Ht = (sg)*H0

df_mod1 = pd.DataFrame({"sgRNA":np.tile(np.arange(0,Genes_num,1),(samples)),"b":sg.ravel(),
"H0":H0.ravel(),"Ht":Ht.ravel(),"M":M.ravel()})


Model:

\begin{align} Ht &\sim \text{Normal}(\mu,\sigma)\tag{1} \\ \sigma &\sim \text{HalfNormal}(0.5) \\ \mu &\sim \beta_{j} \times H0\\ \beta_{j} &\sim \text{Normal}(\tilde{\beta},\tilde{\sigma})\\ \end{align}
sgRNA,mn_sgRNA = df_mod1.sgRNA.factorize()
X = df_mod1.H0.values
Y = df_mod1.Ht.values
IV = df_mod1.Hi.values
coords = {"sgRNA":mn_sgRNA}
with pm.Model(coords=coords) as model1:
#Hyper-proirs
beta_bar = pm.Normal("beta_bar",1,2)
sigma_bar = pm.Exponential("sigma_bar",1)

# Non-centered random slopes
z_beta = pm.Normal("z_beta", 1, 2, dims="sgRNA")
beta = pm.Deterministic("beta", beta_bar + z_beta*sigma_bar)

Mu = pm.Deterministic("Mu",beta[sgRNA]*X)

sigma = pm.Exponential("sigma",1)

sgRNA_ = pm.Data("sgRNA", sgRNA)

count = pm.Normal("count",mu = Mu, sigma = sigma, observed=Y)
trace_mod1 = pm.sample(1000, tune=1000, target_accept=0.95, random_seed=RANDOM_SEED)


I think you just need to do some posterior predictive sampling. After you fit you model and obtain trace_mod1, you can make a new “dummy” model like this:

coords.update({'sgRNA_bis':coords['sgRNA']})
with pm.Model(coords=coords):
beta_bar = pm.Flat("beta_bar")
sigma_bar = pm.Flat("sigma_bar")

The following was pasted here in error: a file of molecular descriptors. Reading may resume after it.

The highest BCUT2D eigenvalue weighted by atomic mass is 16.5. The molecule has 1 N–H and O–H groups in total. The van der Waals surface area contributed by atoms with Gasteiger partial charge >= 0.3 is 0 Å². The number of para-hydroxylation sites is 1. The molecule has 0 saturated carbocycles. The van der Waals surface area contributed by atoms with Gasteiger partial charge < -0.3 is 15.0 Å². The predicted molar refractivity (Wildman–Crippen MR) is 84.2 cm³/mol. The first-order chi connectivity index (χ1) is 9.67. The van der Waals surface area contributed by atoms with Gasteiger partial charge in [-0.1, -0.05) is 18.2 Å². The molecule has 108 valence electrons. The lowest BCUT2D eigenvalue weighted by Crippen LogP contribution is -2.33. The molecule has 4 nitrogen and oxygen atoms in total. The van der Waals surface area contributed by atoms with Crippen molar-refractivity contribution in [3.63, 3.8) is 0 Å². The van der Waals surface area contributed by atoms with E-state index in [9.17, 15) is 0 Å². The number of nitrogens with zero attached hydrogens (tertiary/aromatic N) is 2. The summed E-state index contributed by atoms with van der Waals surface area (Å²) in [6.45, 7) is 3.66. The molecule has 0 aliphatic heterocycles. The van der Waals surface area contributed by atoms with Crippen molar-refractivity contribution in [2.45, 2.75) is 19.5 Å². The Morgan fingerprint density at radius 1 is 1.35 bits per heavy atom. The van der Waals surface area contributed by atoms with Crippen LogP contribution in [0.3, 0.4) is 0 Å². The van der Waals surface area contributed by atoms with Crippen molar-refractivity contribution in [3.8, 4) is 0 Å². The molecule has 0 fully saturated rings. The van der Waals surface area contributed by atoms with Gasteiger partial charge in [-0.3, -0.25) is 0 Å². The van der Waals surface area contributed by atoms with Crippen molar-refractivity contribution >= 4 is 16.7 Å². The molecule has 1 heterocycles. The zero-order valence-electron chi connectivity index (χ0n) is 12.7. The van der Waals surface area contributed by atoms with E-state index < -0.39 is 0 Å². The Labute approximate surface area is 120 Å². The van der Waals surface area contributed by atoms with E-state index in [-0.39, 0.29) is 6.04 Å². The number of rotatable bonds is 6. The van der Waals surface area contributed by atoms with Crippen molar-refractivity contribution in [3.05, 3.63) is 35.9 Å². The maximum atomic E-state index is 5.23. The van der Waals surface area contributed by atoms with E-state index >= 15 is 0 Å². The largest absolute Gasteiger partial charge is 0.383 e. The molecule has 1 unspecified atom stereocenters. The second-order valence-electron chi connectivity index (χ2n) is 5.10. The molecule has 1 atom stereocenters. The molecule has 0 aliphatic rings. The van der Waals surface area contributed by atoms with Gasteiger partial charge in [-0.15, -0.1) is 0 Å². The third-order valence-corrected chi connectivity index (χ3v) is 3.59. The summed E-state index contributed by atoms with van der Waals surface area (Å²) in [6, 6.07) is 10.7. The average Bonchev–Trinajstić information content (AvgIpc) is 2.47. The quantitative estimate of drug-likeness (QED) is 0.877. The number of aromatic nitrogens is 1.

# Non-centered random slopes
z_beta = pm.Flat("z_beta", dims="sgRNA")
beta = pm.Deterministic("beta", beta_bar + z_beta*sigma_bar)

beta_distances = pm.Deterministic('beta_dist', beta[:, None] - beta[None], dims=['sgRNA', 'sgRNA_bis'])
idata_dist = pm.sample_posterior_predictive(trace_mod1, var_names=['beta_dist'])


To understand what this code block does, maybe it’s best to go from the bottom to the top:

1. I want to sample from the posterior, which is contained inside trace_mod1. So I am passing that to idata_dist. The quantity I want to same is going to be called beta_dist. I’m saving the result to a new idata (this is important, you don’t want to overwrite your posterior!)
2. beta_dist is just a matrix of pairwise differences between every combination of beta
3. To obtain beta, I need all of it’s “parent” random variables, that is, the variables that point into it on this DAG:

1. So I add beta to this new dummy model, with a new name, beta_post (more on the name in a second)